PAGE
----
The bedecked structures are just opposite the Mummers Bar at 1105 Ridge av., sponsors of the Phillies’ display.
The bar people plan to stretch a sign across Ridge av. from the bar to the buildings reading: “Go, Phillies, Go. 1964 World Champions.”
A slightly more staid but just as enthusiastic salute to the home team are the 30 flags stretched along Chestnut st. saying: “Fight, Phillies, Fight.”
“We’re going to keep them up until the Phils win the pennant,” said Jack Pearson, president of the Chestnut Street Association.
— Bulletin, front page[fn]Francis J. Burke, “Town Goes Wild as Phils Near Pennant; Innkeepers, Bars Ready for Series Crowds,” Philadelphia Bulletin, September 20, 1964, 1.[/fn]
Bucky Hoffman has been waiting for 14 years to get his right arm tattooed to match his left arm.
It looks as if this might be the year.
In 1950, Bucky had “Fighting Phillies 1950” tattooed on his arm.
“I got that done about two hours after Roberts beat Newcombe,” he told me, when I found him tending bar, as he usually is, at the Mummers Bar at 11th st. and Ridge av. “I went right from Brooklyn into Manhattan and had it done.”
Bucky has the design for his other arm drawn on cardboard and tucked behind the bar. It confidently says, “Phillies World Champs 1964.”
It will also have Pike’s name on it. Pike is a regular customer and buddy, and he made the design.
“That’s the way he wants it on,” Bucky said, “and that’s what he’s gonna get.”
“We got about 300 more feet of flags to put up,” Willy Kramer, Bucky’s co-fanatic, told me. “We gotta paint the street some more. We’ve invited the Phillies team to have a party here. We’ll get permission to close off the street and have string bands.”
Bobby Searles and his wife came in, and he rolled up his sleeve to show me a tattoo which says, “Fighting Phillies.”
“I got mine in 1943,” he said. “I’m a rabid fan.”
“If they blow the pennant,” Bucky said in a moment of sober reflection, “I got my suitcase right here. I’m blowing town.”
“If they don’t win,” one patron warned sternly, “this is gonna be a parking lot here, bud.”
— Bulletin[fn]James Smart, “Go, Phillies! Bucky’s Arm is Waiting,” Philadelphia Bulletin, September 20, 1964, 4.[/fn]
Neither the prospect of catching early morning school buses, trains after a few hours shuteyes, the chill weather nor the fickleness of chartered airline schedules dampened the crowd of 2000 Phillies fans who swarmed to International Airport early Monday morning to welcome their heroes home.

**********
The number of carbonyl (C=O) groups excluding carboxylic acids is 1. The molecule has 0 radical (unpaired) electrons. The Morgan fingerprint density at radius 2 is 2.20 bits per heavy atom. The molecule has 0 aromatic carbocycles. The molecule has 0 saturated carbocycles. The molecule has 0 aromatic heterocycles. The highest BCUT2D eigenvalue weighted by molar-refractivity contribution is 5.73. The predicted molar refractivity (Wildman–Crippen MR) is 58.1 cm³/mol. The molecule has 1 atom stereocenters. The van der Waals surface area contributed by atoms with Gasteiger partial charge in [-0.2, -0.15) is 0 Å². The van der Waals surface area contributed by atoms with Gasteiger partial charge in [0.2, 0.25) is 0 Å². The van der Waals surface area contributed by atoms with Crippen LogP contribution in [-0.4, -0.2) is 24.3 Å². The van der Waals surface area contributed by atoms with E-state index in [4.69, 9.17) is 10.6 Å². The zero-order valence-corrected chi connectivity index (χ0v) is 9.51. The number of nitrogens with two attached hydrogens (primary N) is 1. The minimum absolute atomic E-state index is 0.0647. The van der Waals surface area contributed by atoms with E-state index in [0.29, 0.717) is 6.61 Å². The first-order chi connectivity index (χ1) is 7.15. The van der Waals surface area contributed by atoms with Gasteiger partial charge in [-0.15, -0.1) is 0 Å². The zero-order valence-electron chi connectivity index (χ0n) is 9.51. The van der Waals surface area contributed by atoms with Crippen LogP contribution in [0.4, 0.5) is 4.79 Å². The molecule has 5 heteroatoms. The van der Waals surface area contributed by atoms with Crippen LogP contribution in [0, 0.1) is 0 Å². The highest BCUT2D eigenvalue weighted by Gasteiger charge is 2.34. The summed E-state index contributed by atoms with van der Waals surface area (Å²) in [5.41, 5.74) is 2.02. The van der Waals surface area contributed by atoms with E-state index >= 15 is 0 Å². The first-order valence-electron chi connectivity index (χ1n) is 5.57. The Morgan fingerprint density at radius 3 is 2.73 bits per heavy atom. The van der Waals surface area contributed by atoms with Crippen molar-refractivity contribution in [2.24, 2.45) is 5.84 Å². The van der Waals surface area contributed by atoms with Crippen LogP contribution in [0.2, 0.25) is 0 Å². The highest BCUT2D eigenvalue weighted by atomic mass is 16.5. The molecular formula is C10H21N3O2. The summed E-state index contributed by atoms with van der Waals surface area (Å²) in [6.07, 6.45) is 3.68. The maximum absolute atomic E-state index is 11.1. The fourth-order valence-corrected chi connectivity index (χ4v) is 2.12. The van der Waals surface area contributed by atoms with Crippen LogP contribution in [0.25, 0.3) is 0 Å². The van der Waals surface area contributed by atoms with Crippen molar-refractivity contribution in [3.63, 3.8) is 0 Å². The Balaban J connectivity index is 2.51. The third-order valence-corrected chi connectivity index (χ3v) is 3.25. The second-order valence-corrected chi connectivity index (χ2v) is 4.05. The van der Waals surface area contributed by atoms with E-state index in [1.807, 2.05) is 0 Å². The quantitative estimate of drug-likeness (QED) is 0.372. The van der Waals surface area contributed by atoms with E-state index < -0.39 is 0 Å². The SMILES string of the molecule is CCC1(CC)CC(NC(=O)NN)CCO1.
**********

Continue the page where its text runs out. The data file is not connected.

School children, collegians, and elderly fans, who have been hanging on every pitch for months, were darned if they were going to miss the chance to give their pennant-bound team a fitting welcome.
And as Mayor James H. J. Tate strode out to meet the team’s chartered American Airlines Boeing 707 Astro-Jet as it touched down at 12:30am, bedlam broke out in the airport’s second-floor concourse.
The packed crowd, which had been waiting since late Saturday night, feverously wiped the fogged-up plate-glass windows with handkerchiefs and coat-sleeves to better see their “boys.”
Schoolchildren who had been industriously working on their homework threw their books down and cheered lustily as Manager Gene Mauch led the team off the ramp.
Although pennants and signs were not in abundance the noise emanating from the concourse left little doubt as to where allegiances lay.
— Inquirer[fn]Dennis M. Higgins, “Tate and 2000 Greet Phillies After 3–2 Win Over Dodgers,” Philadelphia Inquirer, September 21, 1964, 1.[/fn]
The throng let out a lusty welcome at 12:30am. when the Phils, led by manager Gene Mauch, came own the ramp of the jet that had brought them from Los Angeles.
But the cheers quickly died as the Phils headed for the nearest exit.
Some fans, obviously “sign-stealers,” stationed themselves at exits where they could get a close up look at Rich Allen, Chris Short, Jim Bunning and others.
“Oh, they’re wonderful,” said Evelyn William, 35, a housewife, of 1724 N. Taney st.
“They’re marvelous,” commented Dorothy Falkenstein, of 234 Margate rd., Upper Darby.
Margie Connally, 19, of 235 Westmoreland ave., Hatboro, was breathless with joy.
But Mrs. Emma Bravo, 36, of 2308 Chestnut ave., Ardmore, wanted to know “Why they didn’t com[e] up that ramp where we all waited.” She came carrying a “Go Phillies Go” sign but left chanting “Down with the Phillies.”
Bruce Kesler, 13, of 1803 Glenifer st, had two “Go Phillies Go” buttons on his sweatshirt. Close to tears he said, “I haven’t missed a home game since July 28. I buy Phillies helmets, buttons, banners, everything with Phillies on it.
“But I didn’t get to see hardly any of them. And, now I don’t think I’ll go to any games any more—even the World Series.”
Even Bill Campbell, the radio announcer, caught a bit of the fans’ wrath. One guy yelled as Campbell walked by, “There’s another long ball that ain’t going nowhere.”
— Daily News[fn]Bill Malone, “Dashing Phillies Leave Fans Miffed,” Philadelphia Daily News, September 21, 1964, 3.[/fn]
Although the scent of World Series was in the air, some of the Phils are keeping their fingers crossed. Bunning was one.
“Don’t forget,” he warned, “we still have 12 games to play.”
“I wanted to come here tonight,” (Mayor) Tate said. “I wanted to extend my congratulations to the team and I’m hoping the pennant will be safe in Philadelphia by the weekend.”
Mrs. Cookie Rojas was happy but calm.
“Yes, Sir,” she said, “the way I see it we’ll have it clinched by Thursday night.”
— Bulletin[fn]“Phils, Orchestra Home in Triumph: League Leaders Are Greeted by 2,000 Fans,” Philadelphia Bulletin, September 21, 1964, 3.[/fn]
ANDREW MILNER is a freelance writer has written for the “SABR Review of Books,” “The Cooperstown Review” as well as “Base Ball: A Journal of the Early Game.” He has contributed to “American Sports: A History of Icons, Idols, and Ideas” (2013), “Sports in America from Colonial Times to the Twenty-First Century” (2011) and the “St. James Encyclopedia of Popular Culture” (2000).